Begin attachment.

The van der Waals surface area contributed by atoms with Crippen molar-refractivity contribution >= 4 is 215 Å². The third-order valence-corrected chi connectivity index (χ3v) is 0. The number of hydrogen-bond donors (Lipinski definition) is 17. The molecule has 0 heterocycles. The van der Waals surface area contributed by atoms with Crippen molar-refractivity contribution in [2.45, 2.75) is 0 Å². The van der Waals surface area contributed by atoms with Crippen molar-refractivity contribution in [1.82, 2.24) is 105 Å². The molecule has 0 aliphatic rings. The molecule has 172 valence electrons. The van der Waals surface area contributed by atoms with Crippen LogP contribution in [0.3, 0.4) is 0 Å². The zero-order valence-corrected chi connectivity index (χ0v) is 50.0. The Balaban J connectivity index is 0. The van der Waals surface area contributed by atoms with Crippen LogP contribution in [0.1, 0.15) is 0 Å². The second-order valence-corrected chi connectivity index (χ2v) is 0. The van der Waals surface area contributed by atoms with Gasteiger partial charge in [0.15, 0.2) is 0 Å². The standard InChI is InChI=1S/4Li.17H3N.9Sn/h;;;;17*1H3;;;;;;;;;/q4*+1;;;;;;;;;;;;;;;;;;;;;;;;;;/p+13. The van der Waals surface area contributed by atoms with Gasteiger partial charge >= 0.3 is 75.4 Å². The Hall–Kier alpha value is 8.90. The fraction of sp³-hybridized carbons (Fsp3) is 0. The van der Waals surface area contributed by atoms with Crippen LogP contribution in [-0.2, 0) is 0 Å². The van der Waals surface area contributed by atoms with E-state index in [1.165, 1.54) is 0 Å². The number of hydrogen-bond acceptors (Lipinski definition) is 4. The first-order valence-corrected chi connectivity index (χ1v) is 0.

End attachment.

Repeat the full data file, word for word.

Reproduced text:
The van der Waals surface area contributed by atoms with Crippen molar-refractivity contribution >= 4 is 215 Å². The third-order valence-corrected chi connectivity index (χ3v) is 0. The number of hydrogen-bond donors (Lipinski definition) is 17. The molecule has 0 heterocycles. The van der Waals surface area contributed by atoms with Crippen molar-refractivity contribution in [2.45, 2.75) is 0 Å². The van der Waals surface area contributed by atoms with Crippen molar-refractivity contribution in [1.82, 2.24) is 105 Å². The molecule has 0 aliphatic rings. The molecule has 172 valence electrons. The van der Waals surface area contributed by atoms with Crippen LogP contribution in [0.3, 0.4) is 0 Å². The zero-order valence-corrected chi connectivity index (χ0v) is 50.0. The Balaban J connectivity index is 0. The van der Waals surface area contributed by atoms with Crippen LogP contribution in [0.1, 0.15) is 0 Å². The second-order valence-corrected chi connectivity index (χ2v) is 0. The van der Waals surface area contributed by atoms with Gasteiger partial charge in [0.15, 0.2) is 0 Å². The standard InChI is InChI=1S/4Li.17H3N.9Sn/h;;;;17*1H3;;;;;;;;;/q4*+1;;;;;;;;;;;;;;;;;;;;;;;;;;/p+13. The van der Waals surface area contributed by atoms with Gasteiger partial charge >= 0.3 is 75.4 Å². The Hall–Kier alpha value is 8.90. The fraction of sp³-hybridized carbons (Fsp3) is 0. The van der Waals surface area contributed by atoms with Crippen LogP contribution in [-0.2, 0) is 0 Å². The van der Waals surface area contributed by atoms with E-state index in [1.165, 1.54) is 0 Å². The number of hydrogen-bond acceptors (Lipinski definition) is 4. The first-order valence-corrected chi connectivity index (χ1v) is 0.